In a second focal plane scope, you get full use of all the reticle all the time. However, making fractional MOA adjustments becomes far more difficult. Go back to the yardstick. Can you see a quarter-inch measurement clearly 10 feet away? How about two feet away? These tiny adjustments may not sound like much, but when aiming at tiny targets like ground squirrels, it does make a difference.
Which Is Best?
By now, you are surely asking which is best? Do you need a first or second focal plane scope? Does it really matter? Is an FFP optic really worth money? The answer depending on the kind of shooting you are doing and your personal preferences.
If you hunt with a good deer rifle at distances under 200-250 yards, an SFP scope is enough. Magnification matters.
Bryce Towsely says, "If you do all your long-range shooting only at the highest magnification range, this is not an issue and an SFP scope will work fine. One advantage is that you have a strong and easy-to-see reticle even at the lowest magnification."
John B. Snow, over at Field & Stream is a fan of first focal plane optics. He says, "Because an FFP reticle doesn't change size relative to what is being viewed, the shooter can use the reference marks at any power, unlike holdover reticles in SFP scopes, where the magnification needs to be placed at a specific setting, usually the highest level, in order for the hashmarks and holdovers to line up correctly."
Magnification range is only relevant to the first focal plane because it does affect the size of the focal plane reticle. The magnification range does not change the sfp reticle.
Each scope has advantages and disadvantages. Some shooters prefer first focal plane scopes; some prefer second focal plane optics. You cannot adjust the focal plane beyond changing the magnification. Scopes with a Christmas tree style reticle, with hash marks on the windage and elevation lines and a series of marks for windage and elevation on the bottom windage line can be first or second focal plane.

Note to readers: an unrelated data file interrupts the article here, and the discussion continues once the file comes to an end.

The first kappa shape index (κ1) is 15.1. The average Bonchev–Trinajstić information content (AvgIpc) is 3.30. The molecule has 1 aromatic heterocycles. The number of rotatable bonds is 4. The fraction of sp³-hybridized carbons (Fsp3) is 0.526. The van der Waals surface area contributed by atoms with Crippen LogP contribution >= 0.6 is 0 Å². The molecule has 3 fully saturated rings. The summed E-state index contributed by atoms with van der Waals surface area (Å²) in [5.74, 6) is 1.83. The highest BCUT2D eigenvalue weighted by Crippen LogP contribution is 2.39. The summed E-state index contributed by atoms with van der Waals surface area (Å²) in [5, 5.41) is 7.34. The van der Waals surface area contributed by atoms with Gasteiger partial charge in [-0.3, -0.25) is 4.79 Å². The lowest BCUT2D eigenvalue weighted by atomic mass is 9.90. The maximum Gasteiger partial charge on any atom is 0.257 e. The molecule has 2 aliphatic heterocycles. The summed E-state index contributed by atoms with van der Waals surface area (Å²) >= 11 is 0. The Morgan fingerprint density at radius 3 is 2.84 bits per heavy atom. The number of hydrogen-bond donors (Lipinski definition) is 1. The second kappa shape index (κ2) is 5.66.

The Christmas tree is a reason some shooters stay away from the first scopes. At a low magnification setting, the hash marks may be too hard to make out, especially for older eyes like mine. Zoom in and the sight picture improves. Maximum magnification makes the Christmas tree very easy to see. Maximum magnification in a SFP scope does not matter.
Vortex takes a look at focal plane riflescopes in this short video.
Snipers are increasingly moving to FFP scopes because of the ability to dial in the shot at a distance. Hitting something at longer ranges means getting as much precision as possible. This can be done with FFP scopes but not nearly as well with a second focal plane riflescope.
First focal plane vs second focal has to be an individual choice. No scope is perfect for all shooting situations. My .50 BMG has a 1st plane scope. My .45-70 carbines use SFP scopes. I use a variable power scope on all my rifles except my AR 15 which has a red dot.
My cantilever slug barrel on the Mossberg has a red dot and no magnification setting. Close range shooting does not need a much zoom. Long range work does.
First plane scopes tend to be more expensive vs. second focal plane scopes. The accuracy is not based on the scope nearly as much as it is the shooter, the gun and the ammunition. Higher magnification ranges are better in FFP optics. Lower magnification is fine for SFP optics.
Really, all this only matters in a focal plane riflescope. Shotguns with slugs are 100-yard guns at best. Rifles can sling a bullet for miles. In that case, the focal plane riflescope matters a lot and rifle scopes need to meet that need. SFP optics are excellent on shotguns and handguns.
Other important terms for these optics are magnification increases, bullet drop, bullet drop over longer distances, FFP optics